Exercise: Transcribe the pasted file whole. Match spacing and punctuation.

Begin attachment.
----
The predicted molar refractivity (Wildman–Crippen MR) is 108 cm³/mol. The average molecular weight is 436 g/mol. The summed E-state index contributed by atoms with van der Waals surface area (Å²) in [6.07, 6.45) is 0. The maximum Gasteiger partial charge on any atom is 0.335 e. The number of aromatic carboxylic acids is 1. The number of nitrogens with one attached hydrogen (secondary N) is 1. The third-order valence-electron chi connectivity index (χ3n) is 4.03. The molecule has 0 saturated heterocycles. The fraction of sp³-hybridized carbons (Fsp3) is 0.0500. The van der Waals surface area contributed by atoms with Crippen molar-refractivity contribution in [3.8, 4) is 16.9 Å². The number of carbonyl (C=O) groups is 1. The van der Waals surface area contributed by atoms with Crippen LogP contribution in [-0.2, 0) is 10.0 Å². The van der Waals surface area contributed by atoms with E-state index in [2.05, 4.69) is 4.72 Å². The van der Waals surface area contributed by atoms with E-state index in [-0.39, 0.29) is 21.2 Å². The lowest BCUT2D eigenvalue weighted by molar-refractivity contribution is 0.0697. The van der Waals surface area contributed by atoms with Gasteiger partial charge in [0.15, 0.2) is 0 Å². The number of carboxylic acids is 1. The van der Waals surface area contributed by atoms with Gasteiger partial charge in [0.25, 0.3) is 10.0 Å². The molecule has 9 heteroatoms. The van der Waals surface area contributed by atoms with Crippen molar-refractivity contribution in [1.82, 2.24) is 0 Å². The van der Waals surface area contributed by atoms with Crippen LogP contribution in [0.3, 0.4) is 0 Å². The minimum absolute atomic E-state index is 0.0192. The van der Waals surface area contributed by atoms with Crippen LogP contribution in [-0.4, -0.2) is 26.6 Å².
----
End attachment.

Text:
The predicted molar refractivity (Wildman–Crippen MR) is 108 cm³/mol. The average molecular weight is 436 g/mol. The summed E-state index contributed by atoms with van der Waals surface area (Å²) in [6.07, 6.45) is 0. The maximum Gasteiger partial charge on any atom is 0.335 e. The number of aromatic carboxylic acids is 1. The number of nitrogens with one attached hydrogen (secondary N) is 1. The third-order valence-electron chi connectivity index (χ3n) is 4.03. The molecule has 0 saturated heterocycles. The fraction of sp³-hybridized carbons (Fsp3) is 0.0500. The van der Waals surface area contributed by atoms with Crippen molar-refractivity contribution in [3.8, 4) is 16.9 Å². The number of carbonyl (C=O) groups is 1. The van der Waals surface area contributed by atoms with Crippen LogP contribution in [-0.2, 0) is 10.0 Å². The van der Waals surface area contributed by atoms with E-state index in [2.05, 4.69) is 4.72 Å². The van der Waals surface area contributed by atoms with E-state index in [-0.39, 0.29) is 21.2 Å². The lowest BCUT2D eigenvalue weighted by molar-refractivity contribution is 0.0697. The van der Waals surface area contributed by atoms with Gasteiger partial charge in [0.15, 0.2) is 0 Å². The number of carboxylic acids is 1. The van der Waals surface area contributed by atoms with Gasteiger partial charge in [0.25, 0.3) is 10.0 Å². The molecule has 9 heteroatoms. The van der Waals surface area contributed by atoms with Crippen molar-refractivity contribution in [1.82, 2.24) is 0 Å². The van der Waals surface area contributed by atoms with Crippen LogP contribution in [0.3, 0.4) is 0 Å². The minimum absolute atomic E-state index is 0.0192. The van der Waals surface area contributed by atoms with Crippen LogP contribution in [-0.4, -0.2) is 26.6 Å².